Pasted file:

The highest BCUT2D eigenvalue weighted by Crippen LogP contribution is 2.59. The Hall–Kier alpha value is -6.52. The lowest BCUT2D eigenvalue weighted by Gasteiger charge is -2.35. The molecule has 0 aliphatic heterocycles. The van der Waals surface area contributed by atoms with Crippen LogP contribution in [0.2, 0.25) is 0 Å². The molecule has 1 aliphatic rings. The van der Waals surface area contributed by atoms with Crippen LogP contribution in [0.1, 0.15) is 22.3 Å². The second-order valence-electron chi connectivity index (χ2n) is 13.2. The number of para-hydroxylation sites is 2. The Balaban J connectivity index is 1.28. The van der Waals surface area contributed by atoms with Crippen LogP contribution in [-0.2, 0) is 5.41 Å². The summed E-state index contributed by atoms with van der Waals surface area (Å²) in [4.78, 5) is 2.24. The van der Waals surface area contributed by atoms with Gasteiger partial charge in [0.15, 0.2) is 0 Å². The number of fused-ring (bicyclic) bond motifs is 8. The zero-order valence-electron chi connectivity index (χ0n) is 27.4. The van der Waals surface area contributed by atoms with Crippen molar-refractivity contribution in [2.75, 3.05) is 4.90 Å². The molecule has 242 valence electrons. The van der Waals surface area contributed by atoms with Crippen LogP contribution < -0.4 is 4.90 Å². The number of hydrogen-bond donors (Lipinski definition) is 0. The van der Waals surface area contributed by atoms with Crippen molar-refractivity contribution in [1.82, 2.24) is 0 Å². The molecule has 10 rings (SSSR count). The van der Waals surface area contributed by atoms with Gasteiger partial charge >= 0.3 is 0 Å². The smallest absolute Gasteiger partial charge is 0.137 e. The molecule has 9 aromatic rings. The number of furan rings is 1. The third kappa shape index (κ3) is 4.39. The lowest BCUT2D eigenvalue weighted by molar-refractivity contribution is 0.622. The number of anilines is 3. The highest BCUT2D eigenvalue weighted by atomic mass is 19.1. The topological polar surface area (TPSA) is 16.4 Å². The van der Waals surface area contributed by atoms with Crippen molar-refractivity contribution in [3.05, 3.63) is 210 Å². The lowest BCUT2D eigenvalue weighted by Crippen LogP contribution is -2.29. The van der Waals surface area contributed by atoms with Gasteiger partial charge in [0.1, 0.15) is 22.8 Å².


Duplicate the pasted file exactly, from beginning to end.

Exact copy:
The highest BCUT2D eigenvalue weighted by Crippen LogP contribution is 2.59. The Hall–Kier alpha value is -6.52. The lowest BCUT2D eigenvalue weighted by Gasteiger charge is -2.35. The molecule has 0 aliphatic heterocycles. The van der Waals surface area contributed by atoms with Crippen LogP contribution in [0.2, 0.25) is 0 Å². The molecule has 1 aliphatic rings. The van der Waals surface area contributed by atoms with Crippen LogP contribution in [0.1, 0.15) is 22.3 Å². The second-order valence-electron chi connectivity index (χ2n) is 13.2. The number of para-hydroxylation sites is 2. The Balaban J connectivity index is 1.28. The van der Waals surface area contributed by atoms with Crippen LogP contribution in [-0.2, 0) is 5.41 Å². The summed E-state index contributed by atoms with van der Waals surface area (Å²) in [4.78, 5) is 2.24. The van der Waals surface area contributed by atoms with Gasteiger partial charge in [0.15, 0.2) is 0 Å². The number of fused-ring (bicyclic) bond motifs is 8. The zero-order valence-electron chi connectivity index (χ0n) is 27.4. The van der Waals surface area contributed by atoms with Crippen molar-refractivity contribution in [2.75, 3.05) is 4.90 Å². The molecule has 242 valence electrons. The van der Waals surface area contributed by atoms with Crippen LogP contribution < -0.4 is 4.90 Å². The number of hydrogen-bond donors (Lipinski definition) is 0. The van der Waals surface area contributed by atoms with Crippen molar-refractivity contribution in [1.82, 2.24) is 0 Å². The molecule has 10 rings (SSSR count). The van der Waals surface area contributed by atoms with Gasteiger partial charge >= 0.3 is 0 Å². The smallest absolute Gasteiger partial charge is 0.137 e. The molecule has 9 aromatic rings. The number of furan rings is 1. The third kappa shape index (κ3) is 4.39. The lowest BCUT2D eigenvalue weighted by molar-refractivity contribution is 0.622. The number of anilines is 3. The highest BCUT2D eigenvalue weighted by atomic mass is 19.1. The topological polar surface area (TPSA) is 16.4 Å². The van der Waals surface area contributed by atoms with Crippen molar-refractivity contribution in [3.05, 3.63) is 210 Å². The lowest BCUT2D eigenvalue weighted by Crippen LogP contribution is -2.29. The van der Waals surface area contributed by atoms with Gasteiger partial charge in [0.1, 0.15) is 22.8 Å².